Uvanile-Hesch would like to see teachers, guidance counsellors, parents and other influencers keep an open mind about the opportunities the trucking industry presents to women.
“There are still career influencers who discourage women from entering the professional driver occupation,” she said. “The more we do to educate women, support employers, and inform the public through positive media promoting the successes, the more women we will see coming to trucking for their place at the wheel.”
South Asians: The fastest-growing segment, by far
The South Asian community has contributed greatly to the trucking industry’s success in recent years, and continues to represent the fastest-growing segment of the industry. This wasn’t always the case. In 1996, only 1.8% of Canadian truck drivers were listed as South Asian, though higher in some regions such as B.C. at 7.9%.
Cities such as Toronto (6.2%) and Vancouver (18.7%) were well above the national average.
Twenty years later, 17.8% of all truck drivers in Canada were listed as South Asian. This remained even higher in B.C. (34.6%) and Ontario (25.6%), and when looking at those province’s largest cities the numbers spiked to 55.9% in Vancouver and 53.9% in Toronto.
Manan Gupta, general manager of Newcom South Asian Media, which produces the national trucking magazine Road Today, geared towards the South Asian community, says there are several reasons for the explosive growth of South Asian truckers.
“The exponential growth of South Asians in the trucking industry as seen in the last 20 years is not surprising and has many reasons,” he said. “During this period, there has been an increased flow of immigrants arriving from South Asia – especially India – due to welcoming immigration policies, family reunification, and of late through international students.”
He said many of these immigrants do not have their educational credentials recognized here in Canada, and turn to trucking, where they can quickly begin earning an income.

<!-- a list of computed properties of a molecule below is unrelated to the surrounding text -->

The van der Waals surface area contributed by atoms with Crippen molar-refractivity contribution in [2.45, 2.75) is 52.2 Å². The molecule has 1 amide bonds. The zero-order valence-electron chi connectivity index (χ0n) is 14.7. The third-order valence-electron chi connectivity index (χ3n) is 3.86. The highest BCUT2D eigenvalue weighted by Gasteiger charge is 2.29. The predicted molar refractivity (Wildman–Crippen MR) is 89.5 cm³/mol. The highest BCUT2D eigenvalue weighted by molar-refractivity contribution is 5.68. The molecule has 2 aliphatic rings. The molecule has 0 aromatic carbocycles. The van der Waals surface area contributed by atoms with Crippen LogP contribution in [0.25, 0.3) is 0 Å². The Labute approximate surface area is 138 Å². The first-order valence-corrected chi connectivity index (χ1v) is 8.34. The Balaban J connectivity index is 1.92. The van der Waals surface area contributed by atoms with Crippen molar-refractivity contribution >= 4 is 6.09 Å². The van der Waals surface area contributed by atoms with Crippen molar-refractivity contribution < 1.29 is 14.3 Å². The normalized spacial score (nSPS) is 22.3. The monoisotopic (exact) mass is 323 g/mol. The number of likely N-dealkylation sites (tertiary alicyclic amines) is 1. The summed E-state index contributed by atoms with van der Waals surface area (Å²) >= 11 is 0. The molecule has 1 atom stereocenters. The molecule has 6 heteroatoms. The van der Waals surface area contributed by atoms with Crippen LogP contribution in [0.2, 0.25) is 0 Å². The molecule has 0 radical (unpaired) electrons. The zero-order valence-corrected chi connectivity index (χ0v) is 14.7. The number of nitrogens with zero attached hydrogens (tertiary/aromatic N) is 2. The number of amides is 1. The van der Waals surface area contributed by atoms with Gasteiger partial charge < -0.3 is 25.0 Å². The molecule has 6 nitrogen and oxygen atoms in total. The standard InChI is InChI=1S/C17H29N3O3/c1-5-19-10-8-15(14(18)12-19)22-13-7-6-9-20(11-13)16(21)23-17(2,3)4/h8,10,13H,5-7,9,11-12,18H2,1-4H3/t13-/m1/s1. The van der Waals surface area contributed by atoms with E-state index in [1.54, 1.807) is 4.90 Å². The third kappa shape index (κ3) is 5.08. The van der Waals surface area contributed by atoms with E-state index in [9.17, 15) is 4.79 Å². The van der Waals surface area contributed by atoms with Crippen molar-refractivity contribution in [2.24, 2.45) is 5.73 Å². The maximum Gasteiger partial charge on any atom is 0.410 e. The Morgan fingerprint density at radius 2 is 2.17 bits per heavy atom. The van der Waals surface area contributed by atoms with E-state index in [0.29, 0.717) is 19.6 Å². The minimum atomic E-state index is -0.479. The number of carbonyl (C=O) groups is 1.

“The ongoing shortage of qualified workforce and changing demographics also are contributing factors,” he explained.
He said most South Asian immigrants gravitate towards the suburbs of Toronto and Vancouver, where they are welcomed by a supportive community. These areas also host a large number of freight-related businesses, Gupta noted, which “further attracts the newcomers to join the trucking and logistics industry.”
But most importantly, these newcomers to Canada see the trucking industry as an opportunity to fulfill their dreams of achieving a better life.
“The trucking sector provides a decent income level to start with, and thus fulfills the Canadian dream,” said Gupta.
“With ample emotional and financial support from extended families, peers, cultural and religious groups, the South Asian community has been able to make the best and creative use of the opportunities. This ultimately has made them a force to be reckoned with, (and to make) a significant contribution to Canada’s trucking industry.”
Visible minorities in general – not only South Asians – continue to make up a greater proportion of Canada’s driving force. This is especially true in Ontario, where in 2016, 35.3% of truck drivers identified as a visual minority. This was up sharply from 10 years earlier when only 4.67% did so.
The increase was much less pronounced in Quebec, where in 2016 only 9.1% of truck drivers were visible minorities. In Atlantic Canada, only 1.53% of truck drivers were visible minorities in 2016 – possibly underscoring an opportunity for future employment growth.
With the influx of immigrants to the trucking industry comes greater diversity in languages spoken. In 2016, 20.5% of Ontario truck drivers listed Punjabi as their primary language.
Immigration has been the Canadian trucking industry’s top source of new drivers. In 1996, only 10.2% of Canadian truck drivers were immigrants, but this climbed to 32.5% by 2016.
This was even higher in Ontario, with immigrants making up 48.2% of the driving population as of the latest census in 2016.
As with visual minorities, immigrants to Canada still make up a very small percentage of the trucking industry in Atlantic Canada. TN
More coverage from Newcom Media’s deep dive into The Changing Face of Trucking can be found on pages 17-19, and in the coming issues of our entire family of trucking publications.